Managing and organising my life has taught me many skills that have been of great utility for clients. My mind likes structure, seeks structure, and sees clearly how structure can work for the benefit of others. In my work I’m passionate about helping clients find what gaps they have in their lives and through our interactions we find what works best to eliminate them. What excites me about this process is that it’s always surprising and varied as to what one person needs as contrasted to another.  No “one size fits all” model in this field.

In my last corporate job the realization dawned on me that I was meant to be doing organising work. What gave me the most satisfaction was assisting my colleagues in providing life hacks, connecting them with sources to achieve a personal project, or motivating them to improve their current situations. By the time I relocated from Canberra to Melbourne in early 2016, I had already begun working with clients on weekends and loved the experience of connecting with people during organising projects and helping them find tailored solutions. Being in Melbourne has given me the opportunity to turn my full attention to organising and in doing so increase client engagement and knowledge.

Recent study has enabled me to obtain coaching qualifications specifically designed for the professional organising industry. Currently I am only one of two Australian organisers with this qualification. My decision to enroll in the Organizer Coach Foundation Training Program fit naturally with my philosophy that being organised is vital and the training has helped me deepen my connections with clients in order to help achieve their goals.

Organising Coach Christie Flora at Flor&order

As an organiser coach I use the principles of coaching to tackle organising challenges. Utilizing coaching techniques I can more fully respond to the enormous desire that is usually just under the surface of a client’s initial request for organising help. My work helps empower clients who struggle with too-busy lives, disorganisation, ADD, situational stress, or challenging transitions. Transitions both in life as well as place. By tackling challenges in this more in-depth way the client is supported and encouraged to explore what they really need and are better able to tune into their underlying, often partially unconscious needs. I’m intrigued with helping clients learn to engage with their motivations, emboldening them to experiment with perspectives, and to test actions and strategies and tweak all whenever necessary.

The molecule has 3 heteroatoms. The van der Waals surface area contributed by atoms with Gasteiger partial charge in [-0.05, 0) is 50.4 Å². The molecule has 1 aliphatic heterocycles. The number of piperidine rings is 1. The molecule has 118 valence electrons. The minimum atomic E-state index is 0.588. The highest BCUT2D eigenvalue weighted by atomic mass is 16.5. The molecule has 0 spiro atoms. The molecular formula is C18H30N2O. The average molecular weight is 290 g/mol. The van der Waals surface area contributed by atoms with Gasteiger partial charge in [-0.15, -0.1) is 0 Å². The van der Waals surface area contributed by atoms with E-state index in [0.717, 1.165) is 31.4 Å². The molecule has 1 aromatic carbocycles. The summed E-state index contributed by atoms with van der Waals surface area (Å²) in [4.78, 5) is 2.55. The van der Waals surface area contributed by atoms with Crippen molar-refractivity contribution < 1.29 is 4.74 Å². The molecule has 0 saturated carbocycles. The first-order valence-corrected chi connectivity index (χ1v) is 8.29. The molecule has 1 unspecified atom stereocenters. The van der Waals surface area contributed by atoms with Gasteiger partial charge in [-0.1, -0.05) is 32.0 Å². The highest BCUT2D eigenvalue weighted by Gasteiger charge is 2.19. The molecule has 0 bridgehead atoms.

One of the fundamental steps in getting organised is looking at the mental clutter that has created the issue. My recent training has made me better able to explore the immobilizing beliefs and personal barriers that a client is unconsciously grappling with.  The next step is then to discover new perspectives that can aid in getting to the place or personal situation desired. Kindness, empathy, curiosity and patience are incredibly important to the whole process. Kindness and empathy lead to compassion and adding curiosity to the mix means we are able to gift ourselves the time and space to explore who we are and what is wanted.  Invaluable knowledge.

Organising is a life time skill that evolves and changes through the years. In today’s fast paced world it’s a basic tool for achieving a more fulfilling and encouraging life. Finding stability in support systems and using order creation to develop and more fully achieve in life, are ideals I strive for and are what I love helping clients discover for themselves.


Organising heart, head, and home


Click here to book in for your FREE 20 Minute Clarity Session


Claiming calm in your kitchen


If your kitchen is feeling out of control, there are three things that you can do to claim some calm back.

Tackle those Plastic Containers

This area is often a quick win. Gotta love that!

First step, pull out all the containers and start matching lids to bottoms. If any come up lonely – ditch them!

Second step, take stock of what is left, do you have more than you could ever need? If so, keep enough to last you a week and recycle the rest. By having a limit on your containers it enforces a ‘return to the kitchen’ cycle, whether that be from work, rooms, bags or the fridge (full of leftovers).

Third step, make a call on freebie containers – yogurt pots, jars, and takeout containers. Do the proper containers cover your needs? If so recycle these.

Fourth step, keep like sizes with like and stack the containers inside one another. And let the draw limit you how much you keep!

Pretty up the cooking utensils draw

Take everything out! And give that draw a wipe down. As you start picking items up ask yourself “when was it last used?”

If you can’t remember or it was a while ago, put this utensil aside and continue on; we’ll come back to these ones soon. Another few questions to ask is did it work? And is it in perfect condition? We don’t want any broken or useless instruments that make life harder.